North American stock portfolio outperforms when it counts

By Dale Roberts, cutthecrapinvesting

Special to the Financial Independence Hub

For U.S. stocks, my wife and I hold 17 Dividend Achievers, plus 3 stock picks. In Canada, I hold the Canadian Wide Moat 7, while my wife holds a Canadian High Dividend ETF – Vanguard’s VDY. There is also a modest position in the TSX 60 – XIU. The U.S. and Canadian stocks both outperform their respective stock market index benchmarks. Working together, the U.S. and Canadian stocks form an all-weather portfolio base.

In this post I’ll offer up charts on our U.S. stock portfolio and the Canadian stock portfolio. And I’ll put them together so that we can see how they work together. The total portfolio was designed to be retirement-ready. The fact that it beats the market benchmarks is a welcome surprise. At the core of the portfolio is wonderful Canadian dividend payers – the U.S. dividend achievers and 3 picks fill in some portfolio holes. We will also take a look at how these stocks can be arranged to provide an all-weather stock portfolio base.

When I write ‘our portfolio,” I am referring to the retirement portfolios for my wife and me. As for ‘backgrounders’ on the portfolios please have a read of our U.S. stock portfolio and the Canadian Wide Moat 7 performance update.

The stock portfolios

In early 2015 I skimmed 15 of the largest-cap dividend achievers. What does skim mean? After extensive research into the portfolio “idea” I simply bought 15 of the largest-cap dividend achievers. For more info on the index, have a look at the U.S. Dividend Appreciation Index ETF (VIG) from Vanguard. That is a U.S. dollar ETF. Canadian investors can also look to Vanguard Canada for Canadian dollar offerings (VGG.TO).

You’ll find the dividend acheivers and Canadian high dividend stocks in the ETF portfolio for retirees post. Both indices are superior for retirement funding, compared to core stock indices.

Dividend growth plus quality

At the core of the index is a meaningful dividend growth history (10 years or more) working in concert with financial health screens. It leads to a high quality skew. Given those parameters the dividend achievers index will certainly hold many dividend aristocrats (NOBL).

The 15 companies that I purchased in early 2015 are 3M (MMM), PepsiCo (PEP), CVS Health Corporation (CVS), Walmart (WMT), Johnson & Johnson (JNJ), Qualcomm (QCOM), United Technologies, Lowe’s (LOW), Walgreens Boots Alliance (WBA), Medtronic (MDT), Nike (NKE), Abbott Labs (ABT), Colgate-Palmolive (CL), Texas Instruments (TXN) and Microsoft (MSFT).

United Technologies merged with Raytheon (RTX) and then spun off Carrier Global Corporation (CARR) and Otis Worldwide (OTIS). We continue to hold all three and they have been wonderful additions to the portfolio. Given that those stocks are not available for the full period, they are not a part of this evaluation. That said, the United Technologies spin-offs added to the outperformance.

Previous to 2015 we had three picks by way of Apple (AAPL), BlackRock (BLK) and Berkshire Hathaway (BRK.B). Those stocks are overweighted in the portfolio. As you might expect, Apple has contributed greatly to the portfolio outperformance. Though the achievers also outperform the market with less volatility.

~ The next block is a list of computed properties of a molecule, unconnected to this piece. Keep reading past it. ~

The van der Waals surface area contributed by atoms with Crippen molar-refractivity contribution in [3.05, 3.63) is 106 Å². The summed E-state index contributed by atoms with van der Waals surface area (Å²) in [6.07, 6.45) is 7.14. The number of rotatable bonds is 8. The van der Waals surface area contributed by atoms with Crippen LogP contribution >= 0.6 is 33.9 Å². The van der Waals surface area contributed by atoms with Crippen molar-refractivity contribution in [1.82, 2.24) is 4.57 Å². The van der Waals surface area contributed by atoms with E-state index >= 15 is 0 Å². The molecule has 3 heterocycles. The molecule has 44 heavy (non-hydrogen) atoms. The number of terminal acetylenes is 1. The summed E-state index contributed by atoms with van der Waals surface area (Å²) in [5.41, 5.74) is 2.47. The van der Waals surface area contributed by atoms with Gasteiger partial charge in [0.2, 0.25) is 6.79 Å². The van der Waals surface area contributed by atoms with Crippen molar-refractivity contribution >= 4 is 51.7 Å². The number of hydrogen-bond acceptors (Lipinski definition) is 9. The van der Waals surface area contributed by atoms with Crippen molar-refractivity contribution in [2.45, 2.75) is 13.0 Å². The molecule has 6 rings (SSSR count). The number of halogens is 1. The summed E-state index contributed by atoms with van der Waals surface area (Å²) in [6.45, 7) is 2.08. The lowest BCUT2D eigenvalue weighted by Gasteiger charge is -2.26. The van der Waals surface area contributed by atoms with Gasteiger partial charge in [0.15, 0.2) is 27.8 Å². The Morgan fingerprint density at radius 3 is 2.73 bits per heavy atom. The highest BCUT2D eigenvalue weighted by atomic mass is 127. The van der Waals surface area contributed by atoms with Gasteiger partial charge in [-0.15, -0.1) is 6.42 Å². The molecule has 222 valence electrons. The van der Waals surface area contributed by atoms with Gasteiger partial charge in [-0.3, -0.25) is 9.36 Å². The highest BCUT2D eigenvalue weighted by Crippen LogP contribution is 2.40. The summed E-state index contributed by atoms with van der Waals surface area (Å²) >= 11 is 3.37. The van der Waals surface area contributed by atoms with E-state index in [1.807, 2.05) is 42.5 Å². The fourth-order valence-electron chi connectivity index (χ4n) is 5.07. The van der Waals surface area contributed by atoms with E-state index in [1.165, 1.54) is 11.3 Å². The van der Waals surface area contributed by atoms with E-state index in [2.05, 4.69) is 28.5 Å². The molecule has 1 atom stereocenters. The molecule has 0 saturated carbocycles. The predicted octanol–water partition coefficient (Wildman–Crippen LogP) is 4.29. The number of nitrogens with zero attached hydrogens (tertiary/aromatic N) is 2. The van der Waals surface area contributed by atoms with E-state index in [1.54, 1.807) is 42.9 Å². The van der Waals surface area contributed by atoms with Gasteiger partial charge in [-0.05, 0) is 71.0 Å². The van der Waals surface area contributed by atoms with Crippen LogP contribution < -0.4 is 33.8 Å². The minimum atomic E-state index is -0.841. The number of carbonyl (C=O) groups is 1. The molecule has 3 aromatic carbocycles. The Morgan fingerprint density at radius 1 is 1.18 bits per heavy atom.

In total it is a portfolio of 20 U.S. stocks.

The Canadians

I hold a concentrated portfolio of Canadian stocks. What I give up in greater diversification, I gain in the business strength and potential for the companies that I own to not fail. They have wide moats or exist in an oligopoly situation. For the majority of the Canadian component of my RRSP account I own 7 companies in the banking, telco and pipeline space. I like to call it the Canadian wide moat portfolio. They also provide very generous and growing dividends. These days, they’d combine to offer a starting yield in the 6% range.

Here are the stocks:

Canadian banking

Royal Bank of Canada (RY), Toronto-Dominion Bank (TD) and Scotiabank (BNS).

Telco space

Bell Canada (BCE) and Telus (T).


Canada’s two big pipelines are Enbridge (ENB) and TC Energy (TRP).

*Total performance would be improved by holding the greater wide moat portfolio that includes grocers and railway stocks. That is a consideration for those in retirment and in the accumulation stage.

The Canadian mix outperforms the market, the TSX Composite. You’ll also find that outperformance in the Beat The TSX Portfolio. That BTSX strategy (like the Wide Moat 7) finds big dividends, strong profitability and value.

Once again, my wife holds an ETF – the Vanguard High Dividend (VDY) and a modest position in XIU. I did not want to expose her portfolio to concentration risk.

The charts

Here’s the returns of the U.S. and Canadian portfolios, plus a 50/50 U.S/CAD mix as the total portfolio. The period is January of 2015 to end of September 2022. Please keep in mind the returns are not adjusted for currency fluctuations. A Canadian investor has received a boost thanks to the strong U.S. dollar. U.S. investors owning Canadian stocks would experience a negative currency experience.

stocks vs market
U.S. and Canadian stock portfolio (Author / Portfolio Visualizer )

The Vanguard High Dividend ETF is used as the Canadian benchmark. The returns of the Canadian Wide Moat 7 performed in line with that benchmark.

  • U.S. stocks (S&P 500) delivered 9.33% annual.
  • Canadian stocks (TSX Composite) offered 6.12% annual.

We see outperformance for Joan and Dale’s U.S. and Canadian portfolios, of 1.71% annual for U.S stocks, and 1.21% annual for Canadian stocks.

Dale and Joan's stocks table
Annualized returns for U.S. and Canadian stocks (Author / Portfolio Visualizer )

The energy add-on

Our performance has received an additional boost over the last years and more as we are investing in Canadian oil and gas stocks at a 10% weighting. That is not shown on the above chart and table.

Energy stocks have delivered over 115% over the last two years (to October 2022), and 54% over the last year. I harvested some wonderful capital gains (profits) from the energy stocks (XEG) and moved to an income approach investing in Canadian oil and gas dividend payers.